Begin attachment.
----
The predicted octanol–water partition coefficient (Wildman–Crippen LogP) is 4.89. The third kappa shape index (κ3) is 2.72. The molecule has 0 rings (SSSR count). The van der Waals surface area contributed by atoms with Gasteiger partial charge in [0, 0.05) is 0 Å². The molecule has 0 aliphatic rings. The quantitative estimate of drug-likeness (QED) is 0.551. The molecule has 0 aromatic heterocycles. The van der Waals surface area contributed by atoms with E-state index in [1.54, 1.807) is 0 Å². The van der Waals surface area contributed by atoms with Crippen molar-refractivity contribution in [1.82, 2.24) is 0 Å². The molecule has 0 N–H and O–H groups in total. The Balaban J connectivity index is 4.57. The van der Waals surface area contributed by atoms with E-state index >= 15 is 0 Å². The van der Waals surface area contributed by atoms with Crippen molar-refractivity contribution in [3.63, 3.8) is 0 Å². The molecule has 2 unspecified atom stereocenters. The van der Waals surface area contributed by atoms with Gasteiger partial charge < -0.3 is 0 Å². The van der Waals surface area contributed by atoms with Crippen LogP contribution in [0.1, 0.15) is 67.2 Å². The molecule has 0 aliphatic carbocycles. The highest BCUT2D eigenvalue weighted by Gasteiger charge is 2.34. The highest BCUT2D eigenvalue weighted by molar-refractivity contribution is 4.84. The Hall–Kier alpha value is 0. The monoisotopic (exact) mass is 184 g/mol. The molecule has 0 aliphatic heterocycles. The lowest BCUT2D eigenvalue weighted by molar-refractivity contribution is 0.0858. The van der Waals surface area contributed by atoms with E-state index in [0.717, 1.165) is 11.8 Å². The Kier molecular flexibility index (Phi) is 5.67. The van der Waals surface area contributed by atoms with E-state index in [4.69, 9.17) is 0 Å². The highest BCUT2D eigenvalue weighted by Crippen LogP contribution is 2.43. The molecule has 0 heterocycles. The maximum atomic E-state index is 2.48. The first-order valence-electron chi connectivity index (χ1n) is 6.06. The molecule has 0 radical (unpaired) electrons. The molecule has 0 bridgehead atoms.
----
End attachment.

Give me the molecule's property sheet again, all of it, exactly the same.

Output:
The predicted octanol–water partition coefficient (Wildman–Crippen LogP) is 4.89. The third kappa shape index (κ3) is 2.72. The molecule has 0 rings (SSSR count). The van der Waals surface area contributed by atoms with Gasteiger partial charge in [0, 0.05) is 0 Å². The molecule has 0 aliphatic rings. The quantitative estimate of drug-likeness (QED) is 0.551. The molecule has 0 aromatic heterocycles. The van der Waals surface area contributed by atoms with E-state index in [1.54, 1.807) is 0 Å². The van der Waals surface area contributed by atoms with Crippen molar-refractivity contribution in [1.82, 2.24) is 0 Å². The molecule has 0 N–H and O–H groups in total. The Balaban J connectivity index is 4.57. The van der Waals surface area contributed by atoms with E-state index >= 15 is 0 Å². The van der Waals surface area contributed by atoms with Crippen molar-refractivity contribution in [3.63, 3.8) is 0 Å². The molecule has 2 unspecified atom stereocenters. The van der Waals surface area contributed by atoms with Gasteiger partial charge < -0.3 is 0 Å². The van der Waals surface area contributed by atoms with Crippen LogP contribution in [0.1, 0.15) is 67.2 Å². The molecule has 0 aliphatic carbocycles. The highest BCUT2D eigenvalue weighted by Gasteiger charge is 2.34. The highest BCUT2D eigenvalue weighted by molar-refractivity contribution is 4.84. The Hall–Kier alpha value is 0. The monoisotopic (exact) mass is 184 g/mol. The molecule has 0 aliphatic heterocycles. The lowest BCUT2D eigenvalue weighted by molar-refractivity contribution is 0.0858. The van der Waals surface area contributed by atoms with E-state index in [0.717, 1.165) is 11.8 Å². The Kier molecular flexibility index (Phi) is 5.67. The van der Waals surface area contributed by atoms with E-state index in [4.69, 9.17) is 0 Å². The highest BCUT2D eigenvalue weighted by Crippen LogP contribution is 2.43. The molecule has 0 heterocycles. The maximum atomic E-state index is 2.48. The first-order valence-electron chi connectivity index (χ1n) is 6.06. The molecule has 0 radical (unpaired) electrons. The molecule has 0 bridgehead atoms.